Those in the Irish Free State/Irish Republic (along with those Anglo-Irish and Scots-Irish who remained there, which most felt unable to do - ethnic cleansing, if you will) were excluded from the social democracy created in the United Kingdom after the War.

    And they have remained profoundly Catholic while advancing in the professions and in politics, something that has become impossible in what is now the ferociously anti-Catholic culture of the Irish Republic.

    The first of these facts has always been well-understood by the Gaelic-Irish in the United Kingdom, and the second is increasingly so.

    Those in Scotland have always been among the strongest opponents of separatism, while the ranks of staunchly Unionist Welsh Labour politicians have always included figures like Paul Murphy from that background.

    Without the Scots, the Welsh, and those of at least Irish extraction, what Socialism would the English working class ever have enjoyed? Or the Scottish, Welsh or Northern Irish working class, come to that? Certainly, separate English and separate Scottish culture both contain elements of profound hostility to such things.

    Whereas they are as integral to British culture as the Union itself, the Commonwealth that is the Union's extension (hence the social democracies of Canada, Australia and New Zealand), and the Crown safeguarding both while embodying the principles of parliamentary supremacy (which ahs evolved to depend in turn on universal suffrage) and of the sheer good fortune that confers responsibilities to society as a whole.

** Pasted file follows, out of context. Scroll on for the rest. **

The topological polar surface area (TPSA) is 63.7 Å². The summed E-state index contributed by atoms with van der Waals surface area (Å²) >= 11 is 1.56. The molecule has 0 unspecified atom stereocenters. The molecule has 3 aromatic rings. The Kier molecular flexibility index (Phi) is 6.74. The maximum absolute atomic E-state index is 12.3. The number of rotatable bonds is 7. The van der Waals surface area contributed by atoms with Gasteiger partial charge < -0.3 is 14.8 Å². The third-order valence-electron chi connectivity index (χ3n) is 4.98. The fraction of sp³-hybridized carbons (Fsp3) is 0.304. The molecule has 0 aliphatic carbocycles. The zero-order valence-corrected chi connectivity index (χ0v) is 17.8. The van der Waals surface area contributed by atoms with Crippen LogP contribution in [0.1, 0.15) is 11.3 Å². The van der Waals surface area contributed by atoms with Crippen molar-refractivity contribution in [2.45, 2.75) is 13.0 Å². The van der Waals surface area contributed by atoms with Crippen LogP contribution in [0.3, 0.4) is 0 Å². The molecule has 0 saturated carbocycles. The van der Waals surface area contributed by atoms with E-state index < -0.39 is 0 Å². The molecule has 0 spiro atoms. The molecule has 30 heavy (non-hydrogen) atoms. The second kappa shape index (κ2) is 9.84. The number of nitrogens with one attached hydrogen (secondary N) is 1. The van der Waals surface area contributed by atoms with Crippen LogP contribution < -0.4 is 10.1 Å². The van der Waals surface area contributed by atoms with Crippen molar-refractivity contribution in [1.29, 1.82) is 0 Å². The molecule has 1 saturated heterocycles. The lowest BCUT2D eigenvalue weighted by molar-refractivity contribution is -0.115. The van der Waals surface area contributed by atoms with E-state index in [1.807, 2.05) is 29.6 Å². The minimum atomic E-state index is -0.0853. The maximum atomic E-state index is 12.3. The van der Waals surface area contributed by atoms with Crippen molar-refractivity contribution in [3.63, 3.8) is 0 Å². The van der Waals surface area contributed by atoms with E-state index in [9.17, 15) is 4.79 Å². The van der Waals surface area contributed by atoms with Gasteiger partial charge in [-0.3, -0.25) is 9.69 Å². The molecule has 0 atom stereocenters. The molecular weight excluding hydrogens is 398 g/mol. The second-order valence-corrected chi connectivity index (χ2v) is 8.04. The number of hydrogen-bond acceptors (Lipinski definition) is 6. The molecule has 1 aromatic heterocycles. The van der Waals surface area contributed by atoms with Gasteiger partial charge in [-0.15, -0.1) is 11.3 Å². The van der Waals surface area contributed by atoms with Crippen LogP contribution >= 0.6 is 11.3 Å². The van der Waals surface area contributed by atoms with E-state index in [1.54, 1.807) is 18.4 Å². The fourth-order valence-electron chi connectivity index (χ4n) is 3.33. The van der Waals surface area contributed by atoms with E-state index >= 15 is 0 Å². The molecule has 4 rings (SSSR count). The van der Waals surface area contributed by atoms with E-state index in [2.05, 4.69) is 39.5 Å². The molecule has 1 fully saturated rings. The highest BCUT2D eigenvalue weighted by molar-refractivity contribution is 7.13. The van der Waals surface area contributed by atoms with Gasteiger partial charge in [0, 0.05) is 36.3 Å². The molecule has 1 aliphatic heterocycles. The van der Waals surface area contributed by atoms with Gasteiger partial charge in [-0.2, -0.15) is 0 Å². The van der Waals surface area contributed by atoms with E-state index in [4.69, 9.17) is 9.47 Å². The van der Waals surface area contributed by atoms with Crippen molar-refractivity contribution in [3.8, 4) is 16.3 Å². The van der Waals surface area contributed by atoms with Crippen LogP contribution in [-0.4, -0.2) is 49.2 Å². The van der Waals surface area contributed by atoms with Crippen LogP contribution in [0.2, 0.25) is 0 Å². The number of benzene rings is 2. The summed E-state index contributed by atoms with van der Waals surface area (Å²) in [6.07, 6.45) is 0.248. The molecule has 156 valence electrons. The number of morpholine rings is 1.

6. I don't believe that nationality is based on race David. Neither do most English people.

  7. Indeed they don't. But what WOULD you base English nationality on? And why?

  8. What would I base it on?

    Being a citizen of the Republic of England, naturally!


  9. But what would be the basis of that, and why?

  10. All those UK subjects in England = future citizens of English state.

    It's not too difficult. Nationality would be based on civic, rather than ethnic criteria - why? Because, to the degree it can develop without democratic institutions (an English parliament, for example) - which would be sports, the arts, etc - this is how we have come to imagine English identity.

  11. If by questioning my use of the term "we" you mean to dissociate yourself from viewing English national identity in civic terms...

    I hope I've explained myself coherently - I do apologise if I'm a little unclear at times.